In Huey v. Town of Cicero, 41 Ill.2d 361, 243 N.E.2d 214 (1968), the first Illinois Supreme Court case stating the general rule of police non-liability, the court mentioned only one specific exception: the duty to protect a material witness from threatened injury.Summary of this case from LeRose v. City of Zion/Police Department
No. 41089. Judgment affirmed.
Opinion filed November 22, 1968. Rehearing denied January 28, 1969.
APPEAL from the Circuit Court of Cook County; the Hon. ALBERT E. HALLETT, Judge, presiding.
JOHN O'C. FITZGERALD, of Chicago, for appellant.
CLAUSEN, HIRSH, MILLER GORMAN, of Chicago, (JOHN R. CAFFREY and JAMES T. FERRINI, of counsel,) for appellees.
Plaintiff, Isaac Huey, as administrator of the estate of his deceased minor son, Jerome, instituted a wrongful-death action in the circuit court of Cook County against the Town of Cicero, its board of trustees, and certain named individual officials of the town. Pursuant to defendants' motion and over written objections by plaintiff, the trial court dismissed the suit as to all defendants. Plaintiff appealed and the cause is before this court because it is alleged that questions arising under the State and Federal constitutions are presented.
The instant action arose from the fatal felonious beating of Jerome Huey, a Negro, by four white youths armed with baseball bats. The attack occurred at about 10:00 P.M. on May 25, 1966, near the intersection of 25th Place and Laramie Avenue in Cicero, Illinois, while decedent was en route to an employment office. The complaint recited these facts and alleged that the defendants knew or would have known by the exercise of ordinary care that a large number of Negroes entered and departed the confines of Cicero daily in pursuit of employment at various factories and that "the presence of a * * * Negro * * * on the public streets and ways of Cicero * * * on or about May 25, 1966, constituted a peril and hazard to the personal safety [of such person]." It charged that "The defendants, however, or one or more of them so wantonly and wilfully neglected to use ordinary care for the protection and safety due to dark-skinned persons and to plaintiff's intestate on May 25, 1966, that as a direct and proximate result, JEROME HUEY, was assaulted and severe injuries were inflicted * * * from which he died on May 29th, 1966." It further charged that "Notwithstanding that the defendants, or one or more of them, were under a duty to warn, advise, or otherwise give notice to dark-skinned persons and plaintiff's intestate of the unusual and extraordinary hazards and perils to such persons as existed on May 25th, 1966 in the TOWN OF CICERO, the defendants or one or more of them, wilfully and wantonly failed to exercise ordinary care to so advise, warn or otherwise give notice to JEROME HUEY."
The defendant's amended motion to dismiss alleged that the plaintiff's suit was barred by the statutory immunity granted public entities by section 4-102 of the Local Governmental and Governmental Employees Tort Immunity Act (Ill. Rev. Stat. 1965, chap. 85, par. 4-102) and by his failure to give notice within six months as prescribed by section 8-102 of the Act and that, in any event, the complaint failed to state a cause of action as the "Defendants, and each of them, did not breach any known duty and in fact owed no duty to Plaintiff's intestate or to others of the kind and nature alleged * * *." The trial court dismissed the suit without a written opinion.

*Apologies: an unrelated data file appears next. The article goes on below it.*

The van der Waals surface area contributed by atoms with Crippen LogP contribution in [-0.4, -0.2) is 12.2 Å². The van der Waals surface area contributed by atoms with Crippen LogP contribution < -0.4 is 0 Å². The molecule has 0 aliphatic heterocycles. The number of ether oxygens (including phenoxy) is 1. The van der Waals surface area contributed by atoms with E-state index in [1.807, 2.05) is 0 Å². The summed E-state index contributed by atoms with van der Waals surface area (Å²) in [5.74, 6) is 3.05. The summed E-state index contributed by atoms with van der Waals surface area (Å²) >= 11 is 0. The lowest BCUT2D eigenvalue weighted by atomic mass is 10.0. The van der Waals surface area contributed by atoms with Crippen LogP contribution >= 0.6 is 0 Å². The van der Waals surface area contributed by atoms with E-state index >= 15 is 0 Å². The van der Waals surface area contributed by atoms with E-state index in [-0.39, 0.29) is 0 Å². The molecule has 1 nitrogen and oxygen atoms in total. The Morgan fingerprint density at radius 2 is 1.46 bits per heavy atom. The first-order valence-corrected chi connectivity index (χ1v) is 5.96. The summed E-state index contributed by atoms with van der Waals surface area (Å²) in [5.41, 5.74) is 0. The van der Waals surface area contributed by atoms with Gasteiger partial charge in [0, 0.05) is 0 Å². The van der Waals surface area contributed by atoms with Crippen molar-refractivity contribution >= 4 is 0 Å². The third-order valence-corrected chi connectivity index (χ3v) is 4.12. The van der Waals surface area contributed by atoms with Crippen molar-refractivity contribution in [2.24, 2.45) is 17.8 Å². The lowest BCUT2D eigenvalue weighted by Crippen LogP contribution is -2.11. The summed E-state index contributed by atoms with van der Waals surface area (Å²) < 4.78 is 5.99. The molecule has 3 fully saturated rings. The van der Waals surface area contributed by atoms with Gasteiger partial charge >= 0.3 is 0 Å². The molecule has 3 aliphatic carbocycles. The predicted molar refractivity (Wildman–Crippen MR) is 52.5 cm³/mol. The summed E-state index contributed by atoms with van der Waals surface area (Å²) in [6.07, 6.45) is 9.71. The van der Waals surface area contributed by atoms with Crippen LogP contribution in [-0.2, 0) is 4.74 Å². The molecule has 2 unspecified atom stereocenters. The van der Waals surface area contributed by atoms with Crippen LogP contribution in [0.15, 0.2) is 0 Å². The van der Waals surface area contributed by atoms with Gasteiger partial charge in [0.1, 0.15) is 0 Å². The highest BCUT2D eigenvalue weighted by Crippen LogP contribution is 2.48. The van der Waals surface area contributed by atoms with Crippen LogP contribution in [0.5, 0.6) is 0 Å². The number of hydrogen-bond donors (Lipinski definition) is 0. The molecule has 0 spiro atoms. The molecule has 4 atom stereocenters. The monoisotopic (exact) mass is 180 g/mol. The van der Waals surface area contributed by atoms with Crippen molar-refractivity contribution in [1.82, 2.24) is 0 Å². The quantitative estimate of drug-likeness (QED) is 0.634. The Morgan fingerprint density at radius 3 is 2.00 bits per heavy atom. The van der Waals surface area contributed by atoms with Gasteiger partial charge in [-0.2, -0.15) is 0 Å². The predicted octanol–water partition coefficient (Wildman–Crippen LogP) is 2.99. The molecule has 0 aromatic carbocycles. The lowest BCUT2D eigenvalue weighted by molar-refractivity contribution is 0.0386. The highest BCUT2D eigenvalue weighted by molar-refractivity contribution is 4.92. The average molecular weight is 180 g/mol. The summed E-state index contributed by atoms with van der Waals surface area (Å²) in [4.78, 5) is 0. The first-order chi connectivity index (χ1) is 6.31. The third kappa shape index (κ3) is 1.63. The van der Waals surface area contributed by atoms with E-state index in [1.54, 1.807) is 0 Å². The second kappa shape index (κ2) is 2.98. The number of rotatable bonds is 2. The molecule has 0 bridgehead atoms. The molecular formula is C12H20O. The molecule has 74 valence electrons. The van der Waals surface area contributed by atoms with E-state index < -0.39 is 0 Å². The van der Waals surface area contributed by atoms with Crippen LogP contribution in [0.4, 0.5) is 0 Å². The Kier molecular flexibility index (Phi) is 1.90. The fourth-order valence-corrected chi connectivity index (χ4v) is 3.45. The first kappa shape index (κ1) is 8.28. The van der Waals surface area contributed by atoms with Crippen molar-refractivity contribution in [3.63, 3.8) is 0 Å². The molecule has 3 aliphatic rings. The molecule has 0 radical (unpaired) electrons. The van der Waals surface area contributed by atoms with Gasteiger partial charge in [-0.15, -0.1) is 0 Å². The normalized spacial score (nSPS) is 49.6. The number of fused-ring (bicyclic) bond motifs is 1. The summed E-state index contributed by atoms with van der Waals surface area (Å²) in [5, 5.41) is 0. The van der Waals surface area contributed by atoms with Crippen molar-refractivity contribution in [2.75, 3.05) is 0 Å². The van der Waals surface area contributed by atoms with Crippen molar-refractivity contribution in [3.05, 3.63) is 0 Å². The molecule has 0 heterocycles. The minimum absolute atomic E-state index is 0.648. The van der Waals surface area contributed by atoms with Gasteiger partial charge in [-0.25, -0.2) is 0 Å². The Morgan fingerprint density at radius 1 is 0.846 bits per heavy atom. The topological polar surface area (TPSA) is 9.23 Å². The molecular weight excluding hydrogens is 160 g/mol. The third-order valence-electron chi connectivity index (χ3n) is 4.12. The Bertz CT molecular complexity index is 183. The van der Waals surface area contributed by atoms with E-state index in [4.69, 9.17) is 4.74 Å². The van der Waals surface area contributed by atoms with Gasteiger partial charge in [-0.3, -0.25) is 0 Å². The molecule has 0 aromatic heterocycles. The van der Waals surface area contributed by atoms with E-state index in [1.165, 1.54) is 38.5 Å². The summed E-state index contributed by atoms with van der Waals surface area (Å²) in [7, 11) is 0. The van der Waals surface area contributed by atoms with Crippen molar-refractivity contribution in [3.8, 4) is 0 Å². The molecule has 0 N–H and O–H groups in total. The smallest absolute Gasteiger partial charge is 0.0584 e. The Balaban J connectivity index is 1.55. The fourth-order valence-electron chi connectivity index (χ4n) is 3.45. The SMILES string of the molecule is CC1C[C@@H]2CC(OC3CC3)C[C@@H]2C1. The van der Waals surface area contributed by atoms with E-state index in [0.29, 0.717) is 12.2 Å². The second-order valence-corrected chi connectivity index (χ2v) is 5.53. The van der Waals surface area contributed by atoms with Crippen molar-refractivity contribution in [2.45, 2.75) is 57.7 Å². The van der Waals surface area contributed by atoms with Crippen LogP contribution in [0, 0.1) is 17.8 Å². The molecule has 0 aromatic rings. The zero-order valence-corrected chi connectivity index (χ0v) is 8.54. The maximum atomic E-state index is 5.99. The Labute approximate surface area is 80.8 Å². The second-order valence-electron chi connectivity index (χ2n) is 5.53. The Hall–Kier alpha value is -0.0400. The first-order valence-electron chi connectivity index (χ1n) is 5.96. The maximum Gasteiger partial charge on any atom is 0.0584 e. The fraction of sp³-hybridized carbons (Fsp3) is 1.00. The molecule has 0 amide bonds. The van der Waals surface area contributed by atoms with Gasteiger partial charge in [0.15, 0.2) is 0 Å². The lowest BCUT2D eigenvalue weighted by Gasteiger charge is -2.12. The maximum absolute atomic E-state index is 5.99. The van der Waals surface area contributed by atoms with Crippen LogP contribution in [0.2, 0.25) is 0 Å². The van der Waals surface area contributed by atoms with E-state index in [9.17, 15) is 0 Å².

On appeal, plaintiff contends that the statute granting immunity to local governmental units violates the due process and equal protection clauses of the State and Federal constitutions. He also argues that his complaint states a cause of action and that the notice requirements in question do not apply to him as the legal representative of a minor. In the view we take of the case, it is not necessary for us to pass on the questions of constitutionality and proper notice since, in our judgment, the complaint does not state a claim upon which relief can be based.
Independent of statutory or common-law concepts of sovereign immunity, the general rule is that a municipality or its employees is not liable for failure to supply general police or fire protection. ( Vossler v. DeSmet, 204 Ill. App. 292, 295; Adamczyk v. Zambelli, 25 Ill. App.2d 121, 128. See also Motyka v. City of Amsterdam, 15 N.Y.2d 134, 204 N.E.2d 635.) This rule has been maintained in the face of decisions holding municipalities liable for affirmative negligent or wilful acts by their employees. ( Molitor v. Kaneland Community Unit District, 18 Ill.2d 11; Andrews v. City of Chicago, 37 Ill.2d 309.) Exceptions to the rule have been found only in instances where the municipality was under a special duty to a particular individual, such as protecting a material witness from threatened injury by third parties. ( Schuster v. City of New York, 5 N.Y.2d 75, 154 N.E.2d 534; Gardner v. Village of Chicago Ridge, 71 Ill. App.2d 373.) It is clear that this complaint does not set forth a basis for such deviation from the general rule. It merely alleges that the defendants knew of the presence of Negroes in Cicero and the possibility of racial disorder and concludes that the defendants were bound to notify Negroes of this condition or afford them police protection. It is not alleged that defendants knew of the presence of decedent in the town, that he had requested police protection, or that he was in some peculiar danger. Indeed, the complaint does not allege any specific acts or omissions by defendants or any causal connection between such conduct or lack of conduct and the fatal injury of plaintiff's intestate. Absent such factual allegations, the complaint cannot survive a motion to dismiss. Accordingly, the judgment of the circuit court of Cook County is affirmed.